Active Transportation Research slide

What We Do


Active Transportation Research (ATR) provides community-based research and planning services to agencies and organizations in the San Diego region to understand…

  • Bicycle and pedestrian activity in your community through continuous automated data collection
  • Full cycling demands along corridors by conducting parallel simultaneous counts
  • Cyclist-pedestrian-vehicle interactions along corridors and at intersections
  • Cyclist and pedestrian travel patterns

Let us assist you with your active transportation data collection and analysis needs!

Contact Bruce Appleyard at 503-810-7249
or by email at

In The News

About ATR

San Diego Ped/Bike Trail

Active Transportation Research (ATR) focuses on providing research and planning services in the area of bicycle and pedestrian travel and facilities.

The goal of ATR is to build support at the local, regional, and state levels for adopting sustainable travel policies and plans.

Housed at SDSU, ATR supports discussions on environmental and social sustainability through rigorous evaluations of non-motorized travel and community environments. Partnering with local, regional, and state agencies, faculty affiliated with ATR work to build evidence-based research that supports policy actions to further sustainability and health in the realm of travel and urban form.

Recent California state mandates require local and regional governments to plan for all users of the transportation system, including elderly, children, cyclists, transit riders, and disabled. However, there is a dearth of systematically collected data on these travelers, as well as a lack of transportation planning methodologies to analyze and understand these travelers. SDSU is uniquely situated to gather and analyze rich data collected by our automated bicycle and pedestrian counting equipment. ATR is committed to exploring the development of active transportation metrics and analysis methodologies that will contribute to expand our understanding and ability to integrate active transportation into mainstream planning.

San Diego State University is home to 58 automated bicycle and pedestrian counting units, the largest number in any region in the nation.


Automated Count Locations

Active Transportation Research (ATR) is currently supporting the collection of continuous daily bicycle and pedestrian counting in 35 locations across the San Diego region. This data will support innovative research in active transportation, as well as improved understanding of active travel behavior and planning for these modes.

Automated Counting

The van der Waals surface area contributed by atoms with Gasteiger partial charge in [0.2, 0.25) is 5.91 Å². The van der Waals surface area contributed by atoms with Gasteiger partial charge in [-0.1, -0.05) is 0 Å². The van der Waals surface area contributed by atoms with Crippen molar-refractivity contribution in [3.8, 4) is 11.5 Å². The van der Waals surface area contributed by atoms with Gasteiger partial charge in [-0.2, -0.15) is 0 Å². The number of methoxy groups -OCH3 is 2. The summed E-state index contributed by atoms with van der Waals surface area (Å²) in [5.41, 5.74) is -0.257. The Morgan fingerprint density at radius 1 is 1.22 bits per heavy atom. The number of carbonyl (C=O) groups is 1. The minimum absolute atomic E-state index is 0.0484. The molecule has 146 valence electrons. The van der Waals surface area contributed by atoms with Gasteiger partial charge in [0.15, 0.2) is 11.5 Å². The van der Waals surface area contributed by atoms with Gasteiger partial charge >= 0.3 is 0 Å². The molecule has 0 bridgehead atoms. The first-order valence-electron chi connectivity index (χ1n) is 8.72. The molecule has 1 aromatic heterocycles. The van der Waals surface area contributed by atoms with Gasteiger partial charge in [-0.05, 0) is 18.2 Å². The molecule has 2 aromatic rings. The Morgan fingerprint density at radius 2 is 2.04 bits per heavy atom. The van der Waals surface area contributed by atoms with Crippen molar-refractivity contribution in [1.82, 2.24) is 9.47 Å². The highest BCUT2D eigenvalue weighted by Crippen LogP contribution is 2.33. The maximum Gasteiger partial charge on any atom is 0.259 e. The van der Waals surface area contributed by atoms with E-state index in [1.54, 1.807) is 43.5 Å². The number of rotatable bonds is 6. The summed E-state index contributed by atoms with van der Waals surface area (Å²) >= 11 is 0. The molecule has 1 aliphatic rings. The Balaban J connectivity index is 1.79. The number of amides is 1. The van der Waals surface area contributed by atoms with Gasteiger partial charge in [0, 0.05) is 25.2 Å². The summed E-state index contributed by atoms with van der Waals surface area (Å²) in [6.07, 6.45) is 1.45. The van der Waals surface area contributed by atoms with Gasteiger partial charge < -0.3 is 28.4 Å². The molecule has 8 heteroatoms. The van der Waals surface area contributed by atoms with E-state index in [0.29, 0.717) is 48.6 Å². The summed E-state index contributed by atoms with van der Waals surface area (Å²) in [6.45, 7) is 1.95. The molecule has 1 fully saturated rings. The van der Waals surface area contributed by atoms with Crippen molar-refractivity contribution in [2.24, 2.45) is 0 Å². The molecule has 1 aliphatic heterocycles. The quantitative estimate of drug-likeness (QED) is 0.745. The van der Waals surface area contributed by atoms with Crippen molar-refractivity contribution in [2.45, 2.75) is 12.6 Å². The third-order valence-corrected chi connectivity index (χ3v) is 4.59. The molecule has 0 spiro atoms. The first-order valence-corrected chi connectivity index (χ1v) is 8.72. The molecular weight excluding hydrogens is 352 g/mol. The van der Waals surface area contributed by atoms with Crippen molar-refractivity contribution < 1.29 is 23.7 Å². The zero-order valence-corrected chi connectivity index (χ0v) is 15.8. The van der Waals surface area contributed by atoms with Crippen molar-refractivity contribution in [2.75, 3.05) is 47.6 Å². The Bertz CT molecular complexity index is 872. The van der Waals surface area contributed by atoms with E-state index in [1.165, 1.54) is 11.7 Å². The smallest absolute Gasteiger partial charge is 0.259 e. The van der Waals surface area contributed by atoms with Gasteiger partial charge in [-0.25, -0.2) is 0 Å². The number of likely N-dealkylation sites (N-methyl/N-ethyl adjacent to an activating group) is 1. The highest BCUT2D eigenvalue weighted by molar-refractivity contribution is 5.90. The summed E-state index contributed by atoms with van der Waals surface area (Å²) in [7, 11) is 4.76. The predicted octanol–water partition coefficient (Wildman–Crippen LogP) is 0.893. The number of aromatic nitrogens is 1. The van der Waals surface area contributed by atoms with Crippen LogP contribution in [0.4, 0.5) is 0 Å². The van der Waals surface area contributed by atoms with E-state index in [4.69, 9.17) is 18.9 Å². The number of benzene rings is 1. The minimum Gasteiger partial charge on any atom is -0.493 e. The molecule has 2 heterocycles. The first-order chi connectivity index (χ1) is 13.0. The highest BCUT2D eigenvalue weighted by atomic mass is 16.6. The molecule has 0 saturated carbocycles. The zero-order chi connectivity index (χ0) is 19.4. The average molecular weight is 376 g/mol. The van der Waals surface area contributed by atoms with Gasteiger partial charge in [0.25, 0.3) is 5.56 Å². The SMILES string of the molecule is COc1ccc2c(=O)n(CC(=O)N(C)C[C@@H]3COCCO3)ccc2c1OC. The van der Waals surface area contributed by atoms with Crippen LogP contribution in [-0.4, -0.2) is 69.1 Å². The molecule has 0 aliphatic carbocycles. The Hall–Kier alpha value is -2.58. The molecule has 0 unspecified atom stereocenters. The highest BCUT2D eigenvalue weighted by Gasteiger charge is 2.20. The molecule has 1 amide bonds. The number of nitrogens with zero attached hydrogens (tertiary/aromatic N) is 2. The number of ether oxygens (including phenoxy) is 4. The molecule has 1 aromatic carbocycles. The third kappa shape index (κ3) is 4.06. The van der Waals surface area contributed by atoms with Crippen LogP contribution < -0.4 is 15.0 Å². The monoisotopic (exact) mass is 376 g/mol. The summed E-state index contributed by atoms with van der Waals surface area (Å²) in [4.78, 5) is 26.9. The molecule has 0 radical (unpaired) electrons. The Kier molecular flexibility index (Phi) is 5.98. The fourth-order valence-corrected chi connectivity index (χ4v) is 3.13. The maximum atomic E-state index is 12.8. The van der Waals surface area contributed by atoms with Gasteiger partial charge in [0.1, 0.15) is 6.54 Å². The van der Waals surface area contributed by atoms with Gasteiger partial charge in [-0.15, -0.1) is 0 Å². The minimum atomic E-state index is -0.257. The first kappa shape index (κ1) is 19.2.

Manual Counting

We are collecting on-going manual counts, including simultaneous parallel counting, focused on the San Diego regional bicycle network


We are supported by a web-based server at Eco-Visio.

Other Research

We are actively working on independent research related to a variety of other topics:


People cycling on the road

ATR faculty are engaged in active transportation research to explore standardization of data collection and analysis techniques, and offer these data and planning services to local and regional agencies to fortify their ability to meet and exceed California state mandates to plan for travel by the elderly, children, cyclists, transit riders and the disabled.

Data gathered via automated bicycle and pedestrian counting equipment is available to augment planning at the local and regional levels. Additionally, faculty at SDSU can provide:

  • Enhanced Data Collection Services
    • Cycling Census
    • Walking Census
    • Bicycle and Pedestrian Manual Counts,
    • Intercept Surveying of Cyclists and Pedestrian,
    • Bicyclist and Pedestrian Safety Studies
  • Community Presentations
  • Performance Monitoring/Reporting
  • Project/Program Evaluation
  • GIS Mapping

For more information about data or services, contact Sherry Ryan at or 858-349-5330.


Dr. Bruce Appleyard

Dr. Bruce Appleyard

Dr. Bruce Appleyard is passionate about helping people create joyful and enriching communities that reflect their spirit and identity, are economically vibrant, and yield environmental and health benefits for all. Bruce specializes in pedestrian and bicycle planning and design, as well as applied GIS research on human settlement and behavior patterns at the intersection of urban design, transportation, and land use and environmental policy. His research and applied work has focused on identifying how these policies and practices can be used in concert with one another to improve a range of sustainability, livability, social equity, and public health outcomes (air & water quality, climate change, physical activity).

For his work with communities to improve their livability, safety and health, he was recognized by the Robert Wood Johnson Foundation as one of their “Top-Ten Active Living Heroes”, alongside Dan Burden and President Barack Obama.

Bruce is also working on Livable Streets 2.0. Here is a link to video about this work:


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The statements found on this page/site are for informational purposes only.

While every effort is made to ensure that this information is up-to-date and accurate, official information can be found in the university publications.